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Communication and Collaboration: The Key to School Safety in West Hartford

Bleed bags have been distributed to all West Hartford Public Schools, and according to Director of Security Eric Dency contain what's needed to save a life in a crisis situation. Courtesy photo

The West Hartford Board of Education received the ‘Safe School Climate and Discipline Report’ at its meeting Tuesday night.

Bleed bags have been distributed to all West Hartford Public Schools, and according to Director of Security Eric Dency contain what’s needed to save a life in a crisis situation. Courtesy photo

By Ryley McGinnis

At the Board of Education meeting Tuesday, two key characteristics became apparent for what school administrators see as important when it comes to school safety and discipline: communication and collaboration.

The goal is not punishment, Assistant Superintendent Andrew Morrow noted, which is why these two characteristics are so important to consider in a discussion of the Safe School Climate and Discipline Report, which details West Hartford School’s safety and discipline, looks at trends, and recommends necessary measures.

The report also breaks down disciplinary actions by race, ethnicity, and grade, and while data in West Hartford is better than the statewide average, Morrow said that the number of minority students who face disciplinary action in comparison to other students is still higher than it should be. “We recognize that kids make mistakes, and we encourage positive behavior,” said Morrow. “We’re working hard to develop communication.”

Conard High School has developed a new way to start this communication. Principal Julio Duarte told the Board how Conard partnered up with Dr. Glenn Mitoma, assistant professor of Human Rights and Education at the University of Connecticut, to start these conversations. A group of Conard students visited UConn to not only see college life but also to learn how to hold difficult conversations with their classmates, teachers, and administrators.

“The students came back really energized,” said Duarte. From this experience, Conard held a school-wide assembly, and afterward, each homeroom held a 45-minute discussion on the purpose of education where students shared their opinions and differences. Both students and moderators enjoyed this exercise, and Duarte said that they will be looking at the next steps in continuing and furthering these conversations.

Hall High School is also making strides towards more communication among students and faculty. Principal Dan Zittoun told the board how they gathered different student groups, such as English language learners, LGBTQ+ students, and students of color, to talk to faculty about their experiences at Hall High. According to Zittoun, this was an empowering experience for the staff and the students. “To get that perspective was empowering and something the staff hadn’t heard in a while,” said Zittoun.

Communication goes even further when these schools look at discipline strategies on an individual basis.

Both Zittoun and Duarte told the board how having conversations not only with the students but with the parents is key to finding solutions in some discipline cases. Duarte said that at Conard, sometimes disciplinary action will be adjusted to better benefit the student. “Sometimes instead of a four-hour detention we will set up a meeting with the school counselor,” said Duarte.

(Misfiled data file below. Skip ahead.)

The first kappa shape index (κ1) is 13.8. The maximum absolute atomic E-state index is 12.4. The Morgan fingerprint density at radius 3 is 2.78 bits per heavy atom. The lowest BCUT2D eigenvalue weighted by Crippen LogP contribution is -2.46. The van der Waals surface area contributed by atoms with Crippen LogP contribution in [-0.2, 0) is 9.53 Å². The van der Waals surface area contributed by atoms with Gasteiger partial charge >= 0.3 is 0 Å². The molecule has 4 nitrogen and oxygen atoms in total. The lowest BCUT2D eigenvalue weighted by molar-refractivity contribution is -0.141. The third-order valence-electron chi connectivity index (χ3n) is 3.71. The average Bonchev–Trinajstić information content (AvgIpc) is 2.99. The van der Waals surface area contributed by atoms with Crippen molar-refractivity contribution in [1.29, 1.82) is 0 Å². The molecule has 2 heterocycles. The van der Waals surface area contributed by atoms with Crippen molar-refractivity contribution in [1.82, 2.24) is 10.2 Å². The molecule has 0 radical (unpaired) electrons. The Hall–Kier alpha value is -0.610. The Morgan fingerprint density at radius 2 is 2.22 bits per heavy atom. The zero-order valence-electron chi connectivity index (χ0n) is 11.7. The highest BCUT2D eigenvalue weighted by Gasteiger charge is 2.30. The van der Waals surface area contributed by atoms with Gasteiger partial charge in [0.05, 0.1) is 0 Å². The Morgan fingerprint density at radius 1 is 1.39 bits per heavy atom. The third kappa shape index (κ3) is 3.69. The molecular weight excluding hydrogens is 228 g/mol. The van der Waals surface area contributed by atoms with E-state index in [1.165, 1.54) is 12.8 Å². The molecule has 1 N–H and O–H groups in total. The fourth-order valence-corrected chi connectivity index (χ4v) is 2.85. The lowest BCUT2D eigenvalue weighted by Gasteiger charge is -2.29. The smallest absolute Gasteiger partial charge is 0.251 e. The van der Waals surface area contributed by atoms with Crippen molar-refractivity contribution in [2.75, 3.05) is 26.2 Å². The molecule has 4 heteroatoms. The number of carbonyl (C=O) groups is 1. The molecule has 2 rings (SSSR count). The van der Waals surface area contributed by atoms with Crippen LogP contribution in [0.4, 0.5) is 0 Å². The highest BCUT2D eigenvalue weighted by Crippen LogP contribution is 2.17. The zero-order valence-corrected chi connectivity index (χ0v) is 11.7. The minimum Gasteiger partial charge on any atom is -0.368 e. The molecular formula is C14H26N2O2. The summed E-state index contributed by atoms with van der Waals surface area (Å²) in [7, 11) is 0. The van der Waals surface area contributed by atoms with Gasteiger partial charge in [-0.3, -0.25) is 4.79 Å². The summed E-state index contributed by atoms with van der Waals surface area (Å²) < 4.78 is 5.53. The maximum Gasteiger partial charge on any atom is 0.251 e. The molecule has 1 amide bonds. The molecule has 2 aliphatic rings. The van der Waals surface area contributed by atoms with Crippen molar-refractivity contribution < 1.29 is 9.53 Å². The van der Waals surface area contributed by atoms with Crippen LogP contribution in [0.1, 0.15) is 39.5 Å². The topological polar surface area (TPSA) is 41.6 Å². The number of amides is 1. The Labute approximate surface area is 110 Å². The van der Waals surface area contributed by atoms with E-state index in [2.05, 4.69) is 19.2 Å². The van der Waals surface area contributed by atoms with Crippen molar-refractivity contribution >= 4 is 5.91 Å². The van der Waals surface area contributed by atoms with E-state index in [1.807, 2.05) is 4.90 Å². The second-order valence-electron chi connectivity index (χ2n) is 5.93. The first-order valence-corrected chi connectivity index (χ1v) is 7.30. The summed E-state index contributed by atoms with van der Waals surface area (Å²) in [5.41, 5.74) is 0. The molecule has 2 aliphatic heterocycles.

Another important characteristic of school safety discussed at the board meeting was collaboration: collaboration with West Hartford police, parents, and students to keep them safe.

Security Director Eric Dency detailed specific areas of school’s safety and security plans.

‘Bleed bags’ are accessible at West Hartford Public Schools. Courtesy photo

The first of these safety plans Dency mentioned was technology and building safety. According to Dency, they are finishing up the school-wide camera project that includes exterior and interior cameras throughout every school. Additionally, iPads that were given to the West Hartford Police Department allows police to monitor events on the fields and in the schools in real time.

According to Dency, all schools have received bleed control kits. These kits hold tourniquets, chest seals, gauze, and “anything you need to potentially save a life in a crisis situation”  said Dency. “These kits are the next evolution in the medical phase.”

Besides technology advances, another important part of safety and security planning is working with students, parents, and the police to keep students and faculty educated and prepared for emergency situations. Dency emphasized the importance of keeping the students active and engaged in drills and conversation. One method to incite this conversation is “table-top exercises.” In these exercises, students are given a scenario dealing with safety and security, and they brainstorm how they would handle that situation.

“We didn’t want to disrupt student’s routines or days,” said Superintendent Tom Moore, “but now we know we have to.” Preparation is critical, and teachers have to make decisions in tough situations about their kids, and it is up to the kids and teachers to decide how to handle them, said Moore.

“If students trust that we want to do what’s best, then we can do that work together,” said Zittoun. “At the heart of school safety is the relationships we have with our students and that they have with adults.”

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Ryley McGinnis

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